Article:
“I’m sure there was a negotiation that went on,” said Tamasi, “and we came to the conclusion that we didn’t want to do the business at the price those guys were willing to pay.”
“Having been through the original Xbox and PS3, we understand the economics of [console development] and the trade-offs.”
Tamasi said Nvidia is “building a whole bunch of stuff” in other areas, and didn’t want to devote resources to console tech. “We had to look at console business as an opportunity cost. If we say, did a console, what other piece of our business would we put on hold to chase after that?”
“In the end, you only have so many engineers and so much capability, and if you’re going to go off and do chips for Sony or Microsoft, then that’s probably a chip that you’re not doing for some other portion of your business.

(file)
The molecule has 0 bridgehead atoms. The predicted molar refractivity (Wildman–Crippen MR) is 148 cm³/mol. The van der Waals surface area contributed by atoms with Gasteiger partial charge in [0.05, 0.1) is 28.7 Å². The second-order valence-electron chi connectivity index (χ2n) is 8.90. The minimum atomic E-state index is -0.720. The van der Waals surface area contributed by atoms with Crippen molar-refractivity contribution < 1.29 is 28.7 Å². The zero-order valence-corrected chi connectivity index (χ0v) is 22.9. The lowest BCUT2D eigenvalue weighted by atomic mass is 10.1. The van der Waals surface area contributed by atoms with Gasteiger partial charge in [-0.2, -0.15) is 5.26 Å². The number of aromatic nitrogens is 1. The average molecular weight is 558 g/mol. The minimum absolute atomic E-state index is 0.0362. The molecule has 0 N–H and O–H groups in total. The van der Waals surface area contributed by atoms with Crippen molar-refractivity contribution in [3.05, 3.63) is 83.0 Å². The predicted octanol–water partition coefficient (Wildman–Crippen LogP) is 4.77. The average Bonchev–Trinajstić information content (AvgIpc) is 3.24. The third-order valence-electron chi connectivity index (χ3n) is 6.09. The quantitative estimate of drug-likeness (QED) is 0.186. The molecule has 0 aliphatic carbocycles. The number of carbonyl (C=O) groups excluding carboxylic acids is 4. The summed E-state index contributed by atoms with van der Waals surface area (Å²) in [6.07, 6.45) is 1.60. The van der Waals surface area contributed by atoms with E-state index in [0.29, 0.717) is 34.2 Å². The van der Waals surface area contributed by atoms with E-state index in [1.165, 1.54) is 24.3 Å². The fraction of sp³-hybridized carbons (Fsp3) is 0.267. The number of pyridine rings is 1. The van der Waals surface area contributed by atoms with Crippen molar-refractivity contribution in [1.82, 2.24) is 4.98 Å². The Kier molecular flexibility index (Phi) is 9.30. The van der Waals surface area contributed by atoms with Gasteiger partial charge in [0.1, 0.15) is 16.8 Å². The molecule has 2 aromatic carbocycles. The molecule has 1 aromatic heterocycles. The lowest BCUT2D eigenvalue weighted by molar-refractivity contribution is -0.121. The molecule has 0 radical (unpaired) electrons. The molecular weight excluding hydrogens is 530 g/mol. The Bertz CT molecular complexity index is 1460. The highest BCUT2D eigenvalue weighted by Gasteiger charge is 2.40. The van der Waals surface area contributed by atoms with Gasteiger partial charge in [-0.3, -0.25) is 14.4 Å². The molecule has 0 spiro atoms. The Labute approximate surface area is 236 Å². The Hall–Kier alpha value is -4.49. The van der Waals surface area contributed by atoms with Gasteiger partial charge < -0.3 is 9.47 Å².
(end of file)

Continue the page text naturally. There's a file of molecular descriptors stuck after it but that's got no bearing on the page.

And at least in the case of Sony and Nvidia, in terms of PS4, AMD has the business and Nvidia doesn’t. We’ll see how that plays out from a business perspective I guess. It’s clearly not a technology thing,” he concluded.
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